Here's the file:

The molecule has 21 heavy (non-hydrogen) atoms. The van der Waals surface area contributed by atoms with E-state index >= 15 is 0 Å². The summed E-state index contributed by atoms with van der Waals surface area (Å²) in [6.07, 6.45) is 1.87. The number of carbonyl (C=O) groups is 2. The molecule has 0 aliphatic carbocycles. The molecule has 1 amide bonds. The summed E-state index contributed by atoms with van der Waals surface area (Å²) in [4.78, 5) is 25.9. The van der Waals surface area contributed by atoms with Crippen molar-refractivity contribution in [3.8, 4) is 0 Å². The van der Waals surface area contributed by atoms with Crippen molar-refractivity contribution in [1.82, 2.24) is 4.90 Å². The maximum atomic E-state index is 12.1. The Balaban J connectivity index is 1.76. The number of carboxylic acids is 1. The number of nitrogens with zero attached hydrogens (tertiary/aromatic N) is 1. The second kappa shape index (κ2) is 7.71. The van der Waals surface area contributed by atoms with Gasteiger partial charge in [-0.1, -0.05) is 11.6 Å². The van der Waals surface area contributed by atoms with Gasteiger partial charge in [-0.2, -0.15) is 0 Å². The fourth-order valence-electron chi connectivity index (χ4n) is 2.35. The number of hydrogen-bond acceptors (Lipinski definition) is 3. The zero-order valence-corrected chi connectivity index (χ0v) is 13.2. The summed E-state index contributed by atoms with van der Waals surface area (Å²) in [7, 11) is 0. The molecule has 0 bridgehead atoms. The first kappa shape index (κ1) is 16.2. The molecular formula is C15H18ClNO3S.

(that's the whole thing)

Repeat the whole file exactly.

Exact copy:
The molecule has 21 heavy (non-hydrogen) atoms. The van der Waals surface area contributed by atoms with E-state index >= 15 is 0 Å². The summed E-state index contributed by atoms with van der Waals surface area (Å²) in [6.07, 6.45) is 1.87. The number of carbonyl (C=O) groups is 2. The molecule has 0 aliphatic carbocycles. The molecule has 1 amide bonds. The summed E-state index contributed by atoms with van der Waals surface area (Å²) in [4.78, 5) is 25.9. The van der Waals surface area contributed by atoms with Crippen molar-refractivity contribution in [3.8, 4) is 0 Å². The van der Waals surface area contributed by atoms with Crippen molar-refractivity contribution in [1.82, 2.24) is 4.90 Å². The maximum atomic E-state index is 12.1. The Balaban J connectivity index is 1.76. The number of carboxylic acids is 1. The number of nitrogens with zero attached hydrogens (tertiary/aromatic N) is 1. The second kappa shape index (κ2) is 7.71. The van der Waals surface area contributed by atoms with Gasteiger partial charge in [-0.1, -0.05) is 11.6 Å². The van der Waals surface area contributed by atoms with Gasteiger partial charge in [-0.2, -0.15) is 0 Å². The fourth-order valence-electron chi connectivity index (χ4n) is 2.35. The number of hydrogen-bond acceptors (Lipinski definition) is 3. The zero-order valence-corrected chi connectivity index (χ0v) is 13.2. The summed E-state index contributed by atoms with van der Waals surface area (Å²) in [7, 11) is 0. The molecule has 0 bridgehead atoms. The first kappa shape index (κ1) is 16.2. The molecular formula is C15H18ClNO3S.